Hot answers tagged

52

The Plutonium isotope 238 used in RTGs is highly specialized. It's not produced in large quantities routinely. Not very many radioisotope applications need that much of a highly radioactive isotope, and it's only produced in certain reactors. In fact, there was only one reactor in the USA that produced it. Nuclear stuff is expensive in general and, now that ...


25

No, I don't believe so. The reason space telescopes do well is that there's no atmosphere limiting the optical performance of the device. A telescope on a balloon is not anywhere near above the atmosphere. It's above a lot of the water in the atmosphere, which is why IR things can be better there, but there is still turbulence above it which will limit ...


24

Any isotope used as the basis for a radioisotope thermoelectric generator (RTG) has to have a short but not too short half life. A half life of several decades is ideal. Such isotopes effectively do not exist in nature. (Tritium, with a half life of 12.32 years, does exist in nature in trace amounts due to generation by cosmic rays, but the half life is a ...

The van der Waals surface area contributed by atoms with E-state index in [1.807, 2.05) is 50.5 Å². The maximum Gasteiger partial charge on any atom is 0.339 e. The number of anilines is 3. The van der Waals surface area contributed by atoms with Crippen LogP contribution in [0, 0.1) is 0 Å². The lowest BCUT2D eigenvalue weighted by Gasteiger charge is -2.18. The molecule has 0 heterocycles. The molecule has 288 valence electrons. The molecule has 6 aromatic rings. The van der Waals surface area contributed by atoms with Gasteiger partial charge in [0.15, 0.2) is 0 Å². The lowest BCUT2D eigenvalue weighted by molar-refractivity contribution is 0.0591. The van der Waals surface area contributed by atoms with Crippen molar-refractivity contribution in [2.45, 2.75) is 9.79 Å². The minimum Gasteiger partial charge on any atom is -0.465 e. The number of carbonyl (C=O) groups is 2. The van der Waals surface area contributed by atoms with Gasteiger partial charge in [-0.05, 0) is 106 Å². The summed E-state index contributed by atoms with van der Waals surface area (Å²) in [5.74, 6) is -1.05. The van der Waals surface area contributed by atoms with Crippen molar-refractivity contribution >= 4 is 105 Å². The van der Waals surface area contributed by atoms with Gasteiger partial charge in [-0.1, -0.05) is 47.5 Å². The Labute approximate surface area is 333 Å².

11

It's not just the half-life of the material (short enough to make heat, long enough to have a slow changing energy curve) It's also the type of radiation. For instance Cs137 is plentiful and easy to separate, and it's a beta emitter, which is shieldable. But its decay products are gamma emitters, which is not shieldable. So nope. Pu238 is an alpha emitter, ...


10

According to the Washington Post, Doug Loverro shared internal information regarding the commercial lunar lander contracts with Boeing, who then tried to amend their bid over the contract for the lander. This led to concerns Loverro improperly sharing the information and giving Boeing an unfair advantage, and Loverro was asked to resign. Due to the article ...


8